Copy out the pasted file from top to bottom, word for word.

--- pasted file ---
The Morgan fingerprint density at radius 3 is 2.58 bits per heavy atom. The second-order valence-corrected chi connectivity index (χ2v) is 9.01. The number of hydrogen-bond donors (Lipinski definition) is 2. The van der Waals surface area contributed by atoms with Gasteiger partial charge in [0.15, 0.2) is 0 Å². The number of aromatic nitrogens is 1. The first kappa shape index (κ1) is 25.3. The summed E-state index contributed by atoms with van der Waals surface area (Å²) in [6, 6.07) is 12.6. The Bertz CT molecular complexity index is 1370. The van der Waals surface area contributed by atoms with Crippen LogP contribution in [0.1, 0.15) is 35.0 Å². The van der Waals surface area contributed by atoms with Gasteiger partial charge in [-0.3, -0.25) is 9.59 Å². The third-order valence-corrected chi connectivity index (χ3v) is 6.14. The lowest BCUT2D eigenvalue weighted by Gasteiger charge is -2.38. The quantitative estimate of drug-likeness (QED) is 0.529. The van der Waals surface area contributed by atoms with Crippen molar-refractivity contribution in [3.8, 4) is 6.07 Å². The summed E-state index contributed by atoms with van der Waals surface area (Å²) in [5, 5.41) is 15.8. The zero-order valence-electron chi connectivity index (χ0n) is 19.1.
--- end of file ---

The Morgan fingerprint density at radius 3 is 2.58 bits per heavy atom. The second-order valence-corrected chi connectivity index (χ2v) is 9.01. The number of hydrogen-bond donors (Lipinski definition) is 2. The van der Waals surface area contributed by atoms with Gasteiger partial charge in [0.15, 0.2) is 0 Å². The number of aromatic nitrogens is 1. The first kappa shape index (κ1) is 25.3. The summed E-state index contributed by atoms with van der Waals surface area (Å²) in [6, 6.07) is 12.6. The Bertz CT molecular complexity index is 1370. The van der Waals surface area contributed by atoms with Crippen LogP contribution in [0.1, 0.15) is 35.0 Å². The van der Waals surface area contributed by atoms with Gasteiger partial charge in [-0.3, -0.25) is 9.59 Å². The third-order valence-corrected chi connectivity index (χ3v) is 6.14. The lowest BCUT2D eigenvalue weighted by Gasteiger charge is -2.38. The quantitative estimate of drug-likeness (QED) is 0.529. The van der Waals surface area contributed by atoms with Crippen molar-refractivity contribution in [3.8, 4) is 6.07 Å². The summed E-state index contributed by atoms with van der Waals surface area (Å²) in [5, 5.41) is 15.8. The zero-order valence-electron chi connectivity index (χ0n) is 19.1.